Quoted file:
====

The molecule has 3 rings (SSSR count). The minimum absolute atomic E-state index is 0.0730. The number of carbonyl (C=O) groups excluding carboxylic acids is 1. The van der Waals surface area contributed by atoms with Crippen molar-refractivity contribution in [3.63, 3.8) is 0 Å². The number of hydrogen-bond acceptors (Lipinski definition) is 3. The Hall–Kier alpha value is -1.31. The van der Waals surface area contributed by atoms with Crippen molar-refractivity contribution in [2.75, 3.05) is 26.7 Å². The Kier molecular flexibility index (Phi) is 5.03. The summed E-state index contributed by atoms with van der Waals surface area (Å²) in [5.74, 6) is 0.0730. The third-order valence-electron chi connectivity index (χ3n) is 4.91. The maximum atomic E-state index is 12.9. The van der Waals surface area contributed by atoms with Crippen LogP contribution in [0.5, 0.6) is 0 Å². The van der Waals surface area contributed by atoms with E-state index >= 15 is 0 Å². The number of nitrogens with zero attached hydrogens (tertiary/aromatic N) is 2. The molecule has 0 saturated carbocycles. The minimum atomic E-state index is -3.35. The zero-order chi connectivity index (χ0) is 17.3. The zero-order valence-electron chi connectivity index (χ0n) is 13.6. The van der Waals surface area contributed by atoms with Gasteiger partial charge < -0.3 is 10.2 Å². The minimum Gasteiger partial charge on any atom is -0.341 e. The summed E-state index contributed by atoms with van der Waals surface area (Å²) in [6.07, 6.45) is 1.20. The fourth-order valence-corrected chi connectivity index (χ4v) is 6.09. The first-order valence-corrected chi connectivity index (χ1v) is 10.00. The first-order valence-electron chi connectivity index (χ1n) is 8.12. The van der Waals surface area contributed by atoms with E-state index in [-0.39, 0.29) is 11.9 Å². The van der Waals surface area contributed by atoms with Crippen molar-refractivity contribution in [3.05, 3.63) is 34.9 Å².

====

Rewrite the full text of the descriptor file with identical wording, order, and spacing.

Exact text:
The molecule has 3 rings (SSSR count). The minimum absolute atomic E-state index is 0.0730. The number of carbonyl (C=O) groups excluding carboxylic acids is 1. The van der Waals surface area contributed by atoms with Crippen molar-refractivity contribution in [3.63, 3.8) is 0 Å². The number of hydrogen-bond acceptors (Lipinski definition) is 3. The Hall–Kier alpha value is -1.31. The van der Waals surface area contributed by atoms with Crippen molar-refractivity contribution in [2.75, 3.05) is 26.7 Å². The Kier molecular flexibility index (Phi) is 5.03. The summed E-state index contributed by atoms with van der Waals surface area (Å²) in [5.74, 6) is 0.0730. The third-order valence-electron chi connectivity index (χ3n) is 4.91. The maximum atomic E-state index is 12.9. The van der Waals surface area contributed by atoms with Crippen LogP contribution in [0.5, 0.6) is 0 Å². The van der Waals surface area contributed by atoms with E-state index >= 15 is 0 Å². The number of nitrogens with zero attached hydrogens (tertiary/aromatic N) is 2. The molecule has 0 saturated carbocycles. The minimum atomic E-state index is -3.35. The zero-order chi connectivity index (χ0) is 17.3. The zero-order valence-electron chi connectivity index (χ0n) is 13.6. The van der Waals surface area contributed by atoms with Gasteiger partial charge < -0.3 is 10.2 Å². The minimum Gasteiger partial charge on any atom is -0.341 e. The summed E-state index contributed by atoms with van der Waals surface area (Å²) in [6.07, 6.45) is 1.20. The fourth-order valence-corrected chi connectivity index (χ4v) is 6.09. The first-order valence-corrected chi connectivity index (χ1v) is 10.00. The first-order valence-electron chi connectivity index (χ1n) is 8.12. The van der Waals surface area contributed by atoms with E-state index in [-0.39, 0.29) is 11.9 Å². The van der Waals surface area contributed by atoms with Crippen molar-refractivity contribution in [3.05, 3.63) is 34.9 Å².